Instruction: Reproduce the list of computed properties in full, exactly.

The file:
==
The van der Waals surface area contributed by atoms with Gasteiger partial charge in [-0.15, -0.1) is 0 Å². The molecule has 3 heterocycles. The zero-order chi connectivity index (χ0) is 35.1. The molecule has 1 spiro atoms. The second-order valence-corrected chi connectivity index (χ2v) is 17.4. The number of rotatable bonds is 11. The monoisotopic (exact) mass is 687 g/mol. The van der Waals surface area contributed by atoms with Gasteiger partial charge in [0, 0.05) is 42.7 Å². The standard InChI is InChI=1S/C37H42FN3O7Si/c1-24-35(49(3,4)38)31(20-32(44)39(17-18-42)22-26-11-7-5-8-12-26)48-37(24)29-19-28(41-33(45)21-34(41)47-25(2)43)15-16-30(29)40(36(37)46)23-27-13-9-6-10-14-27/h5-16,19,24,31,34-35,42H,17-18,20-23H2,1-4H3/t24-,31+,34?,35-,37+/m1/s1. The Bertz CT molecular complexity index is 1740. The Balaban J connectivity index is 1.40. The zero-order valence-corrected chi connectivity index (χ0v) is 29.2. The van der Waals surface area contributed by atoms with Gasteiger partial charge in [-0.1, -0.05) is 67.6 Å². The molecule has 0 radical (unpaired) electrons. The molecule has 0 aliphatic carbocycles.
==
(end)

The van der Waals surface area contributed by atoms with Gasteiger partial charge in [-0.15, -0.1) is 0 Å². The molecule has 3 heterocycles. The zero-order chi connectivity index (χ0) is 35.1. The molecule has 1 spiro atoms. The second-order valence-corrected chi connectivity index (χ2v) is 17.4. The number of rotatable bonds is 11. The monoisotopic (exact) mass is 687 g/mol. The van der Waals surface area contributed by atoms with Gasteiger partial charge in [0, 0.05) is 42.7 Å². The standard InChI is InChI=1S/C37H42FN3O7Si/c1-24-35(49(3,4)38)31(20-32(44)39(17-18-42)22-26-11-7-5-8-12-26)48-37(24)29-19-28(41-33(45)21-34(41)47-25(2)43)15-16-30(29)40(36(37)46)23-27-13-9-6-10-14-27/h5-16,19,24,31,34-35,42H,17-18,20-23H2,1-4H3/t24-,31+,34?,35-,37+/m1/s1. The Bertz CT molecular complexity index is 1740. The Balaban J connectivity index is 1.40. The zero-order valence-corrected chi connectivity index (χ0v) is 29.2. The van der Waals surface area contributed by atoms with Gasteiger partial charge in [-0.1, -0.05) is 67.6 Å². The molecule has 0 radical (unpaired) electrons. The molecule has 0 aliphatic carbocycles.